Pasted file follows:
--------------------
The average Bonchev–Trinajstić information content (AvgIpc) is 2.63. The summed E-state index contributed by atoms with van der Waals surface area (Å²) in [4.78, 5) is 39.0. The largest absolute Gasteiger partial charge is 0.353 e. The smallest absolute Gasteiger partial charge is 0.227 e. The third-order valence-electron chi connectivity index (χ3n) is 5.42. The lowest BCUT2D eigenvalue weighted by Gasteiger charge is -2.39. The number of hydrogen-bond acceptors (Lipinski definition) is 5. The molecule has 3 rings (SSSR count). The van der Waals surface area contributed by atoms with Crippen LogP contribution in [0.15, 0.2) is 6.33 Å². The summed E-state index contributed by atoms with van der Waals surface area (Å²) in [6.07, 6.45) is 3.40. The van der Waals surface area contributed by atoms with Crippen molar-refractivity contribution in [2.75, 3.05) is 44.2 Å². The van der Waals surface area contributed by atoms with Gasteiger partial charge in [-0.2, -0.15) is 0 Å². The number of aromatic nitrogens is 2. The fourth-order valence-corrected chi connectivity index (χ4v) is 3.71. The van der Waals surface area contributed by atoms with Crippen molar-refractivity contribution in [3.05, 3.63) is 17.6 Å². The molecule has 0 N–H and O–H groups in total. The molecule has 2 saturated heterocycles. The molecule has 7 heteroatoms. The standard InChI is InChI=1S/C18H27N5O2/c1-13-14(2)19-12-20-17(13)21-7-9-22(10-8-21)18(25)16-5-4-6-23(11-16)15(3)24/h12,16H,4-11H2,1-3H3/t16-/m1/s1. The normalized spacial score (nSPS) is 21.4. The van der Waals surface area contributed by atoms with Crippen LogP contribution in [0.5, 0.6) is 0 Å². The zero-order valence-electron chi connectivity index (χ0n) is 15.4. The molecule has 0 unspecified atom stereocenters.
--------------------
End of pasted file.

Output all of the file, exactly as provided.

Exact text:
The average Bonchev–Trinajstić information content (AvgIpc) is 2.63. The summed E-state index contributed by atoms with van der Waals surface area (Å²) in [4.78, 5) is 39.0. The largest absolute Gasteiger partial charge is 0.353 e. The smallest absolute Gasteiger partial charge is 0.227 e. The third-order valence-electron chi connectivity index (χ3n) is 5.42. The lowest BCUT2D eigenvalue weighted by Gasteiger charge is -2.39. The number of hydrogen-bond acceptors (Lipinski definition) is 5. The molecule has 3 rings (SSSR count). The van der Waals surface area contributed by atoms with Crippen LogP contribution in [0.15, 0.2) is 6.33 Å². The summed E-state index contributed by atoms with van der Waals surface area (Å²) in [6.07, 6.45) is 3.40. The van der Waals surface area contributed by atoms with Crippen molar-refractivity contribution in [2.75, 3.05) is 44.2 Å². The van der Waals surface area contributed by atoms with Gasteiger partial charge in [-0.2, -0.15) is 0 Å². The number of aromatic nitrogens is 2. The fourth-order valence-corrected chi connectivity index (χ4v) is 3.71. The van der Waals surface area contributed by atoms with Crippen molar-refractivity contribution in [3.05, 3.63) is 17.6 Å². The molecule has 0 N–H and O–H groups in total. The molecule has 2 saturated heterocycles. The molecule has 7 heteroatoms. The standard InChI is InChI=1S/C18H27N5O2/c1-13-14(2)19-12-20-17(13)21-7-9-22(10-8-21)18(25)16-5-4-6-23(11-16)15(3)24/h12,16H,4-11H2,1-3H3/t16-/m1/s1. The normalized spacial score (nSPS) is 21.4. The van der Waals surface area contributed by atoms with Crippen LogP contribution in [0.5, 0.6) is 0 Å². The zero-order valence-electron chi connectivity index (χ0n) is 15.4. The molecule has 0 unspecified atom stereocenters.